from six chapters – San Francisco, Chicago, Houston, Long Island, Washington DC and New York City – to nine. Philadelphia, Central Ohio and Connecticut are now fully functioning chapters, while Boulder, Boston and Baltimore are moving in that direction. For Betsy Werley, TTN’s Executive Director, the growth is not surprising. Hers is a classic TTN story: a corporate lawyer who chose a career in banking, she supplemented that role by serving as an active volunteer in women’s professional groups. When the bank offered her a severance package, she took it. It was 2005 and she was turning 50. “Time for a change” she announced, and was soon hired as TTN’s first executive director. “Whenever I say that TTN members are ‘women over 50, exploring what’s next,’ people respond,” she said. “They want to know more. “I spell it out. I tell them ‘you’ll meet inspiring women from different backgrounds, women who will add new dimensions to your lives. I tell them that they will meet women who are asking important questions, such as ‘What kind of meaningful work do I want to do? How do I find others who are experiencing similar life changes?’ And ‘How can I help to change society’s perception of women over 50?’ Those are the very questions that TTN is designed to address,” she added. The TTN concept is powerful. And its appeal is contagious. Whether the object is meeting new people or learning new skills, helping others or correcting economic or social injustices, TTN members are spreading the word. This report tells some of those stories.
Chicago book club. From left, clockwise: Yvonne Mitchell, Jan Klingberg, Vivian Morrison, Jan Beladi, Cathy Burke, Dona LeBlanc, Rachel Stempel, Joyce Davidson
Chicago “What’s next?” is the big question in Chicago, where many members, bitten by the entrepreneurial bug, are branching out into new fields. Others are going back to school to learn new skills. “One of our members has begun teaching ESL, another has become a financial consultant and a third is now a professional photographer,” said Del McCormick, describing some of the career changers. In addition to considering career options, members are exploring new frontiers in health and technology. A Wellness series introduced topics such as leading a balanced life, the impact of eating habits on health and the role of advocacy in the healthcare system. Another series, calledTech Savvy, provided expert advice on electronic and digital devices. The chapter crossed another frontier when it set its sights on Chicago’s suburbs, identifying a real need for TTN-style networking in those areas. A regional planning team was recruited, producing three programs and an increase in active suburban members. In both the city and the suburbs, Topical Dinners have become a popular way to help members to connect with each other. The dinners, at which every participant tells a story based on the evening’s theme, have focused on topics such as travel destinations and the influence of family on women’s lives.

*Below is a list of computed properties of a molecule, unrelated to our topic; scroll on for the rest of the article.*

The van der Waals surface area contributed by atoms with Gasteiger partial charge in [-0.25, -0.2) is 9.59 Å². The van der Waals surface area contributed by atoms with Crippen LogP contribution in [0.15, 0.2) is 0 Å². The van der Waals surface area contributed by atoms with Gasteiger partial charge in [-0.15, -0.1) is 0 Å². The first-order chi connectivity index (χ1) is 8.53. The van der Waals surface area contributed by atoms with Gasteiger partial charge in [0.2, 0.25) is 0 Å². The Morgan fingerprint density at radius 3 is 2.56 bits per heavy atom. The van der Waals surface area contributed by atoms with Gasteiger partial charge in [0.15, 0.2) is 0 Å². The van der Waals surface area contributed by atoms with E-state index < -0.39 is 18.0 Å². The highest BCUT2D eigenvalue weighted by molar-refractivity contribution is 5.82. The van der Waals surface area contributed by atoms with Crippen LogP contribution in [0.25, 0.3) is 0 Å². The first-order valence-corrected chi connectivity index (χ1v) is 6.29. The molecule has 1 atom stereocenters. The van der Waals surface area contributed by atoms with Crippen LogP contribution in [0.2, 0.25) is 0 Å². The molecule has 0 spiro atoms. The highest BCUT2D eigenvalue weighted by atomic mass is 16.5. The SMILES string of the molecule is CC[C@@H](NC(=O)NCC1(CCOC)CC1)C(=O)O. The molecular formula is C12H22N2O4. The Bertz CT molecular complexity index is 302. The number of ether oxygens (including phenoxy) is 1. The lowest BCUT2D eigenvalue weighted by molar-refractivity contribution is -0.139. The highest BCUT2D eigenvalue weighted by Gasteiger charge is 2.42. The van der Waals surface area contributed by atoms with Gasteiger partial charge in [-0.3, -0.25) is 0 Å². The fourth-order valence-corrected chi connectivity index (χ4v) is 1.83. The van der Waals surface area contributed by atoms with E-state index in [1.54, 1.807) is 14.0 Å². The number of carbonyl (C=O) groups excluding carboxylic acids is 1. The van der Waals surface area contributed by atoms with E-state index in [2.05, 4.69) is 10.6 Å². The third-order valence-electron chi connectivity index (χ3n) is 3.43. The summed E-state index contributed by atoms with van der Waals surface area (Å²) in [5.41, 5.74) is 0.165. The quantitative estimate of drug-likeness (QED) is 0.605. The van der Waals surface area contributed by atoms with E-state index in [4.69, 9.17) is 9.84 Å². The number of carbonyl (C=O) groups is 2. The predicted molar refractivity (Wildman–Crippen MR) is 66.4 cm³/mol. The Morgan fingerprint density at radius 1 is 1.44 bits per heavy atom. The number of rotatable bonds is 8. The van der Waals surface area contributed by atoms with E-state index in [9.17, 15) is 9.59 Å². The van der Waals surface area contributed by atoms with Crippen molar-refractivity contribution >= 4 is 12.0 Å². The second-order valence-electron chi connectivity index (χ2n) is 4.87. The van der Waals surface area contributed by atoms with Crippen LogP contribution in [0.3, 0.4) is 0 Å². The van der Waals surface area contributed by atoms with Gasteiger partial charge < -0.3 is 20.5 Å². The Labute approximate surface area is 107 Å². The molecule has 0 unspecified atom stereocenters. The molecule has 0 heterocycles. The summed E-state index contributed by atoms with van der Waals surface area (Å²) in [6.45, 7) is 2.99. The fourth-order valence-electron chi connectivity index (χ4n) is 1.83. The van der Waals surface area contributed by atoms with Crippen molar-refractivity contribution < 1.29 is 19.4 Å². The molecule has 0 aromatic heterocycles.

San Francisco-Bay Area
In 2004, a group of women over 50, all at the pinnacle of their careers, began meeting informally in the heart of the nation’s capital. Their get-togethers soon evolved into TTN’s first chapter outside the New York Metropolitan area. Today, the DC/Capital Area chapter has around 240 members, drawn from the District of Columbia, southern Maryland and northern Virginia. In order to bring members together across a large area, the chapter combines monthly programs with special interest groups in the suburbs. Well-known speakers, such as Marc Freedman of Civic Ventures, attract record crowds to TTN dinners in central DC. Elsewhere, members gather to share experiences and ideas in a variety of small groups, some focusing on transition itself. Other groups are based on activities. There are three book clubs, a film group and even a peer group called The Goddesses. Workshops allow members to tackle transitions in a more formal learning environment or learn the basics of digital photography or using the social media. Mara Mayor, a member of the steering committee from the beginning, sees TTN as a continuation of the women’s movement. “We’re many of the same women, now breaking the barriers of ageism so that we can continue to learn and contribute.”